## 04 July 2011

### A problem

A gentleman has given his daughter in marriage, and to complete a necklace he needs 100 stones made up of pearls, rubies, sapphires, and balas rubies. He summons his agent and gives him 100 ducats and says: go to Genoa and lay out these 100 ducats in buying pearls, rubies, sapphires, and balas rubies; and make the total number 100 and do not spend more than one-third of a ducat per pearl and one-half per ruby and one per sapphire and three per balas ruby. I ask how many pearls, how many rubies, [how many sapphires,] how many balas rubies he will have.
This is a problem in Piero della Francesca's Trattato d'abaco. Oh, what a problem to have. The answer is 51 pearls, 8 rubies, 22 sapphires, 19 balas rubies. It is solved by the method of double false position, which Piero explains by solving another problem:
There is a plain on which there are two towers, one 40 bracci high, the other 50 bracci, and from one tower to the other it is 100 bracci. And on each tower there is a bird, which birds, flying at the same speed, set off at the same time to drink; and they arrive at the same moment at a fountain that is between one tower and the other. I ask how far the fountain is from the tower that is 40 bracci and how far from the tower that is 50.
What you do is assign a length to the fountain from the first tower (say 60 bracci) and calculate the flight path of the first bird (or rather its square) using Pythagoras' theorem. You then calculate the length to the second tower and the square of the flight path of the second bird. The two squares should be equal, because the birds arrive at the same time, but they probably won't be, because you're guessing.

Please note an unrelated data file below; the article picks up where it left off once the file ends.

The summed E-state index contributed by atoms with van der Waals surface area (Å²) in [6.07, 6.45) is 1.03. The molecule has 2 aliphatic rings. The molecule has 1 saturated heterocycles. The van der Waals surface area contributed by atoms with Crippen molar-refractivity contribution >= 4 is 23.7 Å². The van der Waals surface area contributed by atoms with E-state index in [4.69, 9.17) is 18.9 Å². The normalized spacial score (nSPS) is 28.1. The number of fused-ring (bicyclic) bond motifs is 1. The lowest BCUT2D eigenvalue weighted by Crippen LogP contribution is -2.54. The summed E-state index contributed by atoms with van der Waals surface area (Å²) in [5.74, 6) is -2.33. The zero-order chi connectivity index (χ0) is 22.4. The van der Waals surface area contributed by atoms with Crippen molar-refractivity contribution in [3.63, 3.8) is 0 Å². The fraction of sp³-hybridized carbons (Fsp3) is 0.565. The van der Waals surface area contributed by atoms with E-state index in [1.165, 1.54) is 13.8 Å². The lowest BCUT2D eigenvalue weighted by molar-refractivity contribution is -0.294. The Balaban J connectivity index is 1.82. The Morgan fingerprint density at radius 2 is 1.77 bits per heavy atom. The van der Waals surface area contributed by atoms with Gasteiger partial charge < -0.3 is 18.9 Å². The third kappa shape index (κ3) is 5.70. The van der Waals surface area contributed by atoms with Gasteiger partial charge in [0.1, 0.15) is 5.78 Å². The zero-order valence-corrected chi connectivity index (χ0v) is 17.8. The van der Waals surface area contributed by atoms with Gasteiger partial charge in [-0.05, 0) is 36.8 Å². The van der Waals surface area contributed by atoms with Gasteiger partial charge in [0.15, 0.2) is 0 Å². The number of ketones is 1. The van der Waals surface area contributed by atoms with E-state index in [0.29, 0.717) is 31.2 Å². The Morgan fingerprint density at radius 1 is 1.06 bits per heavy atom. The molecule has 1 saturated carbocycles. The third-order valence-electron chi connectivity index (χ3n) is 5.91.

You note the difference between the squares of the flight paths (1100) and make another guess of the length from the first tower (55 bracci). You then find the difference between the squares again (100) and use the two guesses and the two differences to calculate the correct lengths:
The excesses must be taken one from another; take 100 from 1100, there remains 1000, which is the divisor; now multiply 55 by 1100 [which] makes 60500, and multiply 60 by 100 [which] makes 6000, take this from 60500 there remains 54500, which you divide by 1000 and the result is 54 and one-half. And that is the distance from the fountain tower of 40 bracci, and [so] 45 and one-half from the fountain to the tower of 50 bracci.
This is all standard fare, derived from Islamic sources. Piero's big contribution in the Trattato d'abaco, which he casually introduces with no fanfare (just like how he casually provides the first mathematical proof of perspective in De prospectiva pingendi), is the first rediscovery of Archimedean solids: